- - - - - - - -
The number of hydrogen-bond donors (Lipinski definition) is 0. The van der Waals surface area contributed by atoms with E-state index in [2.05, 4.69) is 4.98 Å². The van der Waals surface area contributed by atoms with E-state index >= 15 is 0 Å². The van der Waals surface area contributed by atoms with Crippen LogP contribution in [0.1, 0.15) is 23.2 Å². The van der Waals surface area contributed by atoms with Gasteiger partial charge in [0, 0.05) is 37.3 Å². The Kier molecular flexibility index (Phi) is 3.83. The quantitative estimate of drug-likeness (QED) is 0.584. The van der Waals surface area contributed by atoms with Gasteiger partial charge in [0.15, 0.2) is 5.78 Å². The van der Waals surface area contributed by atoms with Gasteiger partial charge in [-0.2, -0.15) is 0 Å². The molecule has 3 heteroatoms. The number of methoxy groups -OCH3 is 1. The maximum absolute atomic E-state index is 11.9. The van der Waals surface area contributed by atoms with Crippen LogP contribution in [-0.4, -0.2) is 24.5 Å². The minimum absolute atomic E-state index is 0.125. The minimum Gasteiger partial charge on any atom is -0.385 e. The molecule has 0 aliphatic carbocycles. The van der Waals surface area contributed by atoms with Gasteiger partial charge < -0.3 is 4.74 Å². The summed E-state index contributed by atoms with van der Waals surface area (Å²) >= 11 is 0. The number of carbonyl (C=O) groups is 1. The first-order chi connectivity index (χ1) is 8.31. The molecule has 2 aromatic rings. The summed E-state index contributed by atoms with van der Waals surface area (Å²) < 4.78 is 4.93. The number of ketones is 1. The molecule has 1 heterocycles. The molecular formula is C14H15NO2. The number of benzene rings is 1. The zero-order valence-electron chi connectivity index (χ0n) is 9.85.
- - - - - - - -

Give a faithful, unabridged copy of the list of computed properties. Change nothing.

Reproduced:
The number of hydrogen-bond donors (Lipinski definition) is 0. The van der Waals surface area contributed by atoms with E-state index in [2.05, 4.69) is 4.98 Å². The van der Waals surface area contributed by atoms with E-state index >= 15 is 0 Å². The van der Waals surface area contributed by atoms with Crippen LogP contribution in [0.1, 0.15) is 23.2 Å². The van der Waals surface area contributed by atoms with Gasteiger partial charge in [0, 0.05) is 37.3 Å². The Kier molecular flexibility index (Phi) is 3.83. The quantitative estimate of drug-likeness (QED) is 0.584. The van der Waals surface area contributed by atoms with Gasteiger partial charge in [0.15, 0.2) is 5.78 Å². The van der Waals surface area contributed by atoms with Gasteiger partial charge in [-0.2, -0.15) is 0 Å². The molecule has 3 heteroatoms. The number of methoxy groups -OCH3 is 1. The maximum absolute atomic E-state index is 11.9. The van der Waals surface area contributed by atoms with Crippen LogP contribution in [-0.4, -0.2) is 24.5 Å². The minimum absolute atomic E-state index is 0.125. The minimum Gasteiger partial charge on any atom is -0.385 e. The molecule has 0 aliphatic carbocycles. The van der Waals surface area contributed by atoms with Gasteiger partial charge < -0.3 is 4.74 Å². The summed E-state index contributed by atoms with van der Waals surface area (Å²) >= 11 is 0. The number of carbonyl (C=O) groups is 1. The first-order chi connectivity index (χ1) is 8.31. The molecule has 2 aromatic rings. The summed E-state index contributed by atoms with van der Waals surface area (Å²) < 4.78 is 4.93. The number of ketones is 1. The molecule has 1 heterocycles. The molecular formula is C14H15NO2. The number of benzene rings is 1. The zero-order valence-electron chi connectivity index (χ0n) is 9.85.